Higher education leaders’ perspectives on impacts of the COVID-19 pandemic

Introduction

In mid-March 2020, the World Health Organization announced that the spread of the COVID-19 virus had reached worldwide pandemic proportions, and within two days the United States declared a national emergency concerning the outbreak.

From a public health perspective for the nation’s colleges and universities, the timing of these declarations was somewhat fortuitous, in that many students were away from their campuses on spring break. Rather than having to protect the health of students, faculty and staff in filled dormitories, classrooms and dining halls—and attempt to mitigate the vibrant social interactions that characterize college campuses—many higher education leaders instead considered the serious risks of allowing students to return from break and, in unprecedented fashion, shut down their campuses forthwith. Others gave students very short notice to move out.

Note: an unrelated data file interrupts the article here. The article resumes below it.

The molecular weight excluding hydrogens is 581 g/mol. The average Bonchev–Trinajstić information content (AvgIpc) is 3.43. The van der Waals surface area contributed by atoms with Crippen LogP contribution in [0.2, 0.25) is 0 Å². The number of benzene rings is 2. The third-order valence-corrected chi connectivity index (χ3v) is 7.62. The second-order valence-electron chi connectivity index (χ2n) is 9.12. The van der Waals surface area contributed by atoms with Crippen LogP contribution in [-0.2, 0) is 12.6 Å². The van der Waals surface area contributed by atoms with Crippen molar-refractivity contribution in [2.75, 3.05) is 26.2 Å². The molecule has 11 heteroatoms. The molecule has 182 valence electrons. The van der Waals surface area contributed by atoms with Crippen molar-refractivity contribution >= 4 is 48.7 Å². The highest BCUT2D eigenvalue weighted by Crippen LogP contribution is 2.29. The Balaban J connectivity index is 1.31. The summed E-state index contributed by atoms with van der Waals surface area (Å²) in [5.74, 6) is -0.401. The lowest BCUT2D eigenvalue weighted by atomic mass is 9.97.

Higher education leaders’ well-advised prioritization of the health and safety of their communities had immediate and wide-ranging academic and financial impacts on their institutions. And illustrating once again how American society at large is reflected in its institutions of higher learning, the stark economic, health and racial disparities that the pandemic has exposed also have been clearly evident in the impacts of COVID-19 in the higher education realm.

To learn more about the effects of the pandemic on colleges and universities—on matters ranging from teaching and learning to revenue sources and research—TIAA conducted a series of in-depth one-onone interviews with two dozen higher education leaders between mid-April and mid-May 2020. This brief summarizes what we learned. Our aim is that the insights gleaned by this exercise will help leaders in their ongoing efforts to navigate the COVID-19 crisis. Our conversations also shed light on how TIAA can help, and we intend to follow through on the recommendations we heard.

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